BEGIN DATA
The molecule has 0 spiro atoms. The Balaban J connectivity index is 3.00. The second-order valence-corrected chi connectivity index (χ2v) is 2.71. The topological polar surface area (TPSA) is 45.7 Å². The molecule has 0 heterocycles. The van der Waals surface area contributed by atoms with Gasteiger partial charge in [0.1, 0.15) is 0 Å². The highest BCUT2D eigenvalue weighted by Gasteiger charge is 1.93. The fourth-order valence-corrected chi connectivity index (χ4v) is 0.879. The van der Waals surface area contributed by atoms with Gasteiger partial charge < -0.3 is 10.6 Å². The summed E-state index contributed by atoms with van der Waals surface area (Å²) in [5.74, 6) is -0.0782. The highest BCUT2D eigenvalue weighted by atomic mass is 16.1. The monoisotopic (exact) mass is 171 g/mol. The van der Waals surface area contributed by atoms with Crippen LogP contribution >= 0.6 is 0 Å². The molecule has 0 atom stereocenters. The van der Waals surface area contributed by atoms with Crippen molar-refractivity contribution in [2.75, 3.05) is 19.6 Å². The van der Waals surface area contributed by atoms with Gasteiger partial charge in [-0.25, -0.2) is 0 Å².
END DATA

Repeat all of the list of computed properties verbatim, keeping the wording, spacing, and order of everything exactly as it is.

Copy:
The molecule has 0 spiro atoms. The Balaban J connectivity index is 3.00. The second-order valence-corrected chi connectivity index (χ2v) is 2.71. The topological polar surface area (TPSA) is 45.7 Å². The molecule has 0 heterocycles. The van der Waals surface area contributed by atoms with Gasteiger partial charge in [0.1, 0.15) is 0 Å². The highest BCUT2D eigenvalue weighted by Gasteiger charge is 1.93. The fourth-order valence-corrected chi connectivity index (χ4v) is 0.879. The van der Waals surface area contributed by atoms with Gasteiger partial charge < -0.3 is 10.6 Å². The summed E-state index contributed by atoms with van der Waals surface area (Å²) in [5.74, 6) is -0.0782. The highest BCUT2D eigenvalue weighted by atomic mass is 16.1. The monoisotopic (exact) mass is 171 g/mol. The van der Waals surface area contributed by atoms with Crippen LogP contribution >= 0.6 is 0 Å². The molecule has 0 atom stereocenters. The van der Waals surface area contributed by atoms with Crippen molar-refractivity contribution in [2.75, 3.05) is 19.6 Å². The van der Waals surface area contributed by atoms with Gasteiger partial charge in [-0.25, -0.2) is 0 Å².